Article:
Welcome to our guest column series "Drawn from Memory: Reflections on the Art of Illustration."
JJ Books has invited well known writers to recall images that have inspired their work, from Brahma to Beardsley and beyond.
The acclaimed Tolkien scholar John Garth grew up with tales from Middle-earth and Narnia brought to life by the 'divine' drawings of Pauline Baynes.
It was an illustrator that taught me the joy of literature. True, Pauline Baynes had the marvellous accompaniment of The Lion, the Witch and the Wardrobe, but as a seven-year-old I drank in the pictures. For me, C.S. Lewis’s Narnia is always her world too, and I wince when I see latter-day jackets with tepid stand-in illustrations.
The impact of Baynes’s tangled trees and underworld caverns, inhabited by medieval figures and mythological or heraldic beasts, was immeasurable. With its nakedly religious denouement, The Last Battle does not quite work for me now – but the Puffin cover’s firelit fray still brings back the thrill of first seeing it. Lewis’s cruel Calormenes are a dated racial stereotype; yet Baynes, raised partly in India, passionate about Persian art, instils them with grace, culture, beauty and physical prowess.
The cover of my first The Lord of the Rings was from a 1964 Baynes: a soft Shire landscape misting into green-grey, with tumbled and tormented Mordor on the back – both framed by trees with furtive creatures among the roots. I’m sorry Baynes never got to work on a full-scale illustrated edition: she does not attempt J.R.R. Tolkien’s realism yet she matches him for sheer wonder.
Born in 1922, she had started at the Slade when war took her away to work for the Army and Admiralty; but she still managed to make some halting first steps as an illustrator. In 1948 Tolkien was shown sample drawings she had been invited to submit for his children’s story Farmer Giles of Ham. He loved her characterful, semi-comical, medievalesque handling.
It was the start of a hugely productive career in magazines such as The Illustrated London News, in advertising and greetings cards, and in books. These ranged from children’s fiction to The Puffin Book of Nursery Rhymes to Watership Down – its iconic cover as lifelike a study of a dead rabbit as can be imagined.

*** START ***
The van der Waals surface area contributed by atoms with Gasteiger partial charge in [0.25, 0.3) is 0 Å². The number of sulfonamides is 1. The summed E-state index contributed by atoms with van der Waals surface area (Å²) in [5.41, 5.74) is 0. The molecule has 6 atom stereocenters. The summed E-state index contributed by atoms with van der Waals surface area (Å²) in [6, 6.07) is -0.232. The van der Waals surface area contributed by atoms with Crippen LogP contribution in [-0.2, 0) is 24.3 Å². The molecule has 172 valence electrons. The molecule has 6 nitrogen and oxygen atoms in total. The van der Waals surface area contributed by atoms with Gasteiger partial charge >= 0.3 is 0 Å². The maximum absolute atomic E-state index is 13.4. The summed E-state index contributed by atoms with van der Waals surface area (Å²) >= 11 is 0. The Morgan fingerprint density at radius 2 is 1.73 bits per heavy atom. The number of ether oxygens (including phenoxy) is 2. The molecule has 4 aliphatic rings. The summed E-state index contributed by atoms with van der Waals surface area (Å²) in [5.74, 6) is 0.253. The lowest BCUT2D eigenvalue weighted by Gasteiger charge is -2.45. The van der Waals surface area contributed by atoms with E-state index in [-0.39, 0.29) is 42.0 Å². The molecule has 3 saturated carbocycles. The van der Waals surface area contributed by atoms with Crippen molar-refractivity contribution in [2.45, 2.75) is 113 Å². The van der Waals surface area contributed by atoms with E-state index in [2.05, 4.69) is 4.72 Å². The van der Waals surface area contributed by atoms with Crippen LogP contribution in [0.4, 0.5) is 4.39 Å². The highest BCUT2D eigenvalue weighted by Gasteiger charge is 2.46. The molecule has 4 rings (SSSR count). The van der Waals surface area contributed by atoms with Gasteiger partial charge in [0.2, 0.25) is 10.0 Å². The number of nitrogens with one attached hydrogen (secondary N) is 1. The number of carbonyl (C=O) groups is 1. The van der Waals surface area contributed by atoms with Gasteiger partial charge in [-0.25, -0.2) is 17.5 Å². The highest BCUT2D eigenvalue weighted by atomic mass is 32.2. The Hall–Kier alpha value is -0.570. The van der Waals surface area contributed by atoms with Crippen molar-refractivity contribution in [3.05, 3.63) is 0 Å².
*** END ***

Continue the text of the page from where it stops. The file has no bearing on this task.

She was especially proud of her work on Grant Uden’s Dictionary of Chivalry (for which she won the Kate Greenaway Award) and Richard Barber’s Companion to World Mythology. When I sent her my own book Tolkien and the Great War in 2005, and mentioned these two titles as particular favourites, she responded: ‘It was especially nice not just to have the Lewis books mentioned, but appreciation of books that (like yours!) took a lot of reference and research.’ Though changing tastes in publishing and the decline of illustrated books meant commissions had long since dwindled to a trickle, she was still painting daily until her death of heart disease in 2008.
Picking a single favourite Baynes picture is almost impossible. But the jacket of a 1970s edition of Tolkien’s final story, Smith of Wootton Major, can stand for many riches. In other hands the palette together with the conglomeration of rock, bush, tree and pool would add up to something gaudy and overblown. But those rose pinks and scarlets are offset by deep greens and pale browns edging into gold. Perspectives sweep up in a dance of life. Smith, an explorer in Faërie, braces himself against a birch as a supernatural wind strips its leaves, and the swirling leaves frame the title cartouche. On the back, Smith is dazzled by the majestic King’s Tree, hung with fruit and leaves of every kind. Around the tree, beasts cavort as if they have pranced straight off the cave walls at Lascaux.
Everything in Baynes’s vision looks moulded by a divine enchanter. Her figures march out of heraldry. Her landscapes are irreducibly alive, rushing away into vertiginous upsweeps crowned by cliffs and beetling fists of granite. Bent by the wind, her trees are drawn bows that need no arrow to pierce the heart.
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